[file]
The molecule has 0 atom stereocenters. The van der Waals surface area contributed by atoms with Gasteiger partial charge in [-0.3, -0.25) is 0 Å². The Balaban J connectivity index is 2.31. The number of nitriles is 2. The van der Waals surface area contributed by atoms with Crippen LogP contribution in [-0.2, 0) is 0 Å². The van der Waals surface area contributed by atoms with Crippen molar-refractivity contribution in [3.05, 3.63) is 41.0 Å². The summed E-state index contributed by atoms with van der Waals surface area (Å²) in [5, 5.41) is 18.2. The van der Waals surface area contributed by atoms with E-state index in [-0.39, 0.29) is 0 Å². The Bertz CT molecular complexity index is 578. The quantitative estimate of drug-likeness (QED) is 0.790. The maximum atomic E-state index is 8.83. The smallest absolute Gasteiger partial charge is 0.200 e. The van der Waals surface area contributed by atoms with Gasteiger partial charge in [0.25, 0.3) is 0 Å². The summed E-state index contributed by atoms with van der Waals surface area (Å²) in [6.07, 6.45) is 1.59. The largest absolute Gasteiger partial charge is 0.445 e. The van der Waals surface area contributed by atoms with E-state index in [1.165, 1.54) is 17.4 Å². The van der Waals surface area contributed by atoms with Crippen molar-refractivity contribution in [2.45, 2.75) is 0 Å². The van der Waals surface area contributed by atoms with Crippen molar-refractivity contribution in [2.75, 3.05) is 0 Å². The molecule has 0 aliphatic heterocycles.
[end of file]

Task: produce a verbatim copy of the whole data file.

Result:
The molecule has 0 atom stereocenters. The van der Waals surface area contributed by atoms with Gasteiger partial charge in [-0.3, -0.25) is 0 Å². The Balaban J connectivity index is 2.31. The number of nitriles is 2. The van der Waals surface area contributed by atoms with Crippen LogP contribution in [-0.2, 0) is 0 Å². The van der Waals surface area contributed by atoms with Crippen molar-refractivity contribution in [3.05, 3.63) is 41.0 Å². The summed E-state index contributed by atoms with van der Waals surface area (Å²) in [5, 5.41) is 18.2. The van der Waals surface area contributed by atoms with E-state index in [-0.39, 0.29) is 0 Å². The Bertz CT molecular complexity index is 578. The quantitative estimate of drug-likeness (QED) is 0.790. The maximum atomic E-state index is 8.83. The smallest absolute Gasteiger partial charge is 0.200 e. The van der Waals surface area contributed by atoms with Gasteiger partial charge in [0.25, 0.3) is 0 Å². The summed E-state index contributed by atoms with van der Waals surface area (Å²) in [6.07, 6.45) is 1.59. The largest absolute Gasteiger partial charge is 0.445 e. The van der Waals surface area contributed by atoms with E-state index in [1.165, 1.54) is 17.4 Å². The van der Waals surface area contributed by atoms with Crippen molar-refractivity contribution in [2.45, 2.75) is 0 Å². The van der Waals surface area contributed by atoms with Crippen molar-refractivity contribution in [2.75, 3.05) is 0 Å². The molecule has 0 aliphatic heterocycles.